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Japan and ICANN Kobe

Shinkansen (bullet train) at Tokyo station

I’ve been in Japan for the past eight days and it’s been a tiring and yet great time. I’m writing this blog in a few spare minutes between meetings while sitting at a table in the ICANN registration area. Please excuse me if there are any typos or grammatical errors.

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I was in Tokyo for the first four days of my journey to the land of the rising sun. I’ve visited Tokyo many times and find it’s one of the most vibrant cities in the world…..besides that, it’s just a lot of fun! After a lot of great meetings, I had a chance to get out and explore the city with a few other friends that happened to be in Tokyo at the time.

There’s nothing quite like trying to work out how to buy a ticket on a Shinkansen (bullet train) to sort you out….so our first stop was Shinjuku train station. Shinjuku is a MAJOR station where trying to find out how to get out of it is an amazing feat of intellectual prowess, let alone get some bullet train tickets. Think of it as a massive escape room where the signs are designed to confuse the heck out of you.

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Heading to ICANN Kobe

As is my custom, I’m writing to you from the Melbourne Qantas Club as I wait for my flight to Tokyo, Japan. Yes….you would also be right in saying, “Weren’t you just in New Zealand?”

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Sounds like a bit of jetsetting but it’s actually more of a tyranny of timing. Last week I was hiking through the pristine wilderness of the New Zealand south island. I must admit, that the experience has really changed me and caused me to fall in love with tramping around trails while looking at spectacular scenery.

I’m now headed to one of the biggest cities in the world…..so I wouldn’t be surprised if I go through a little culture shock. Not from the amazing Japanese people but being surrounded by buildings and concrete. In New Zealand I could gaze 20 plus kilometres into the distance while in Tokyo it’s going to be to the next office building.

So what draws me to Japan? I could say the food…..and the culture…..and the many things Japanese and they would all be correct. In reality I’m headed to ICANN.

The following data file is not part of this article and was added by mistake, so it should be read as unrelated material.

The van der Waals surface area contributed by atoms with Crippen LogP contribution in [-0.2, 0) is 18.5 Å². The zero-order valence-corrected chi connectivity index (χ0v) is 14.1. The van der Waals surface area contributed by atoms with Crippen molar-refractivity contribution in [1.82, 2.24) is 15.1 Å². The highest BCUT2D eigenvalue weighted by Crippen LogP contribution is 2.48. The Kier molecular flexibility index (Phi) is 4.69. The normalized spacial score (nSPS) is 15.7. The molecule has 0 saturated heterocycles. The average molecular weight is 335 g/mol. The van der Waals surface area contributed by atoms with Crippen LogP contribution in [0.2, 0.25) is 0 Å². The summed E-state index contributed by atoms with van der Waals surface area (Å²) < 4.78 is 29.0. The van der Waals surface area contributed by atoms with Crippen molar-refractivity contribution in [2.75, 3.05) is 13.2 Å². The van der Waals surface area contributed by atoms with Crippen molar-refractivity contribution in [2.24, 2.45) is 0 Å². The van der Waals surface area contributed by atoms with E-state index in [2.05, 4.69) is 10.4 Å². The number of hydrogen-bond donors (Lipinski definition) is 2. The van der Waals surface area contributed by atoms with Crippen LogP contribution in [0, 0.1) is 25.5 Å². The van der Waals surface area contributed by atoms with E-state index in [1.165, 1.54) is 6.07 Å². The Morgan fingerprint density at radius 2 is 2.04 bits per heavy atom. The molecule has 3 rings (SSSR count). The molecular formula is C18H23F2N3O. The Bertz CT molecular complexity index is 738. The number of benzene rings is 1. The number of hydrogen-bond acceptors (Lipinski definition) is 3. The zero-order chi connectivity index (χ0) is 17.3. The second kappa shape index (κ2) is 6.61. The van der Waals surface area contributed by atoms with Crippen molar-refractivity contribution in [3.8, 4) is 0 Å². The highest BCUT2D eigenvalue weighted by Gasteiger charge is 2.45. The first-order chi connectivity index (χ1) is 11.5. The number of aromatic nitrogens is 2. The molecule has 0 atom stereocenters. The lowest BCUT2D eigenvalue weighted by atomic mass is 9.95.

If you’re attending ICANN in Kobe then please reach out to me. I’d love to catchup…..but right now I’ve got to go as my flight just got called!

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fmichlick
Are you coming to ICANN Montreal in November? Would be good to see you here. Just too bad it's that late in the year, it's going t... Read More
16 March 2019
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Domain Sales is Overdue for a Shake-up – Part 2

The brokerage model needs to change.

In the previous article in this serious I took aim at the two major marketplaces of Sedo and Godaddy/Afternic. I then proposed a business model that solved the problem of the marketplaces being full of bad domains that must reduce the likelihood of sales transactions for potential buyers. You can read more about this hear: Part 1

I now want to propose a business model to help unclog the domain brokerage arm of the aftermarket.

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From a high-level perspective, the state of the domain aftermarket is as follows:
1.    Massive over-supply of domains – courtesy of the new gTLDs.
2.    Same demand.
3.    Anyone can put a shingle out and say they are a broker.

The vast majority of “brokers” aren’t brokers at all but are really “order takers”. What they do is take on lots of domains and then respond to inbound queries. These “order takers” just do what every serious domain investor does, with one exception, they didn’t pay for the domain they’re selling. So who do you think is more likely to sell the domain? The investor or the “order taker”? I’ll leave this up to you to work out.

On the flip-side of the coin there are the REALLY good brokers that know how to sell and pitch domains to prospective sellers and these people get the job done. They are worth their weight in gold and on the whole do an outstanding job for their clients.